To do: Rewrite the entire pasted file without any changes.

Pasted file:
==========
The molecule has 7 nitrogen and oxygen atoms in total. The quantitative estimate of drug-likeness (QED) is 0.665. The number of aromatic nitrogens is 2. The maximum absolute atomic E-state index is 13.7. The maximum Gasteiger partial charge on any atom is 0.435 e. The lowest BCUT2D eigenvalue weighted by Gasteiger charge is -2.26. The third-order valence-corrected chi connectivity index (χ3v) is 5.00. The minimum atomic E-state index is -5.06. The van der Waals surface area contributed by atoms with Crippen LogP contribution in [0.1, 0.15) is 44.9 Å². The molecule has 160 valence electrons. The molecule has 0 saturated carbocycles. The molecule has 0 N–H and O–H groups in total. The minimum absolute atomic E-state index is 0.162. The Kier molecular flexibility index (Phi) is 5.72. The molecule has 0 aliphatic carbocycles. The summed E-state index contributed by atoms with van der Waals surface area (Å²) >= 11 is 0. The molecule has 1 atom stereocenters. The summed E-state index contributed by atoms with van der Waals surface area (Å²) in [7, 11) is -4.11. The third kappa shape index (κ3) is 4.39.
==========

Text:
The molecule has 7 nitrogen and oxygen atoms in total. The quantitative estimate of drug-likeness (QED) is 0.665. The number of aromatic nitrogens is 2. The maximum absolute atomic E-state index is 13.7. The maximum Gasteiger partial charge on any atom is 0.435 e. The lowest BCUT2D eigenvalue weighted by Gasteiger charge is -2.26. The third-order valence-corrected chi connectivity index (χ3v) is 5.00. The minimum atomic E-state index is -5.06. The van der Waals surface area contributed by atoms with Crippen LogP contribution in [0.1, 0.15) is 44.9 Å². The molecule has 160 valence electrons. The molecule has 0 saturated carbocycles. The molecule has 0 N–H and O–H groups in total. The minimum absolute atomic E-state index is 0.162. The Kier molecular flexibility index (Phi) is 5.72. The molecule has 0 aliphatic carbocycles. The summed E-state index contributed by atoms with van der Waals surface area (Å²) >= 11 is 0. The molecule has 1 atom stereocenters. The summed E-state index contributed by atoms with van der Waals surface area (Å²) in [7, 11) is -4.11. The third kappa shape index (κ3) is 4.39.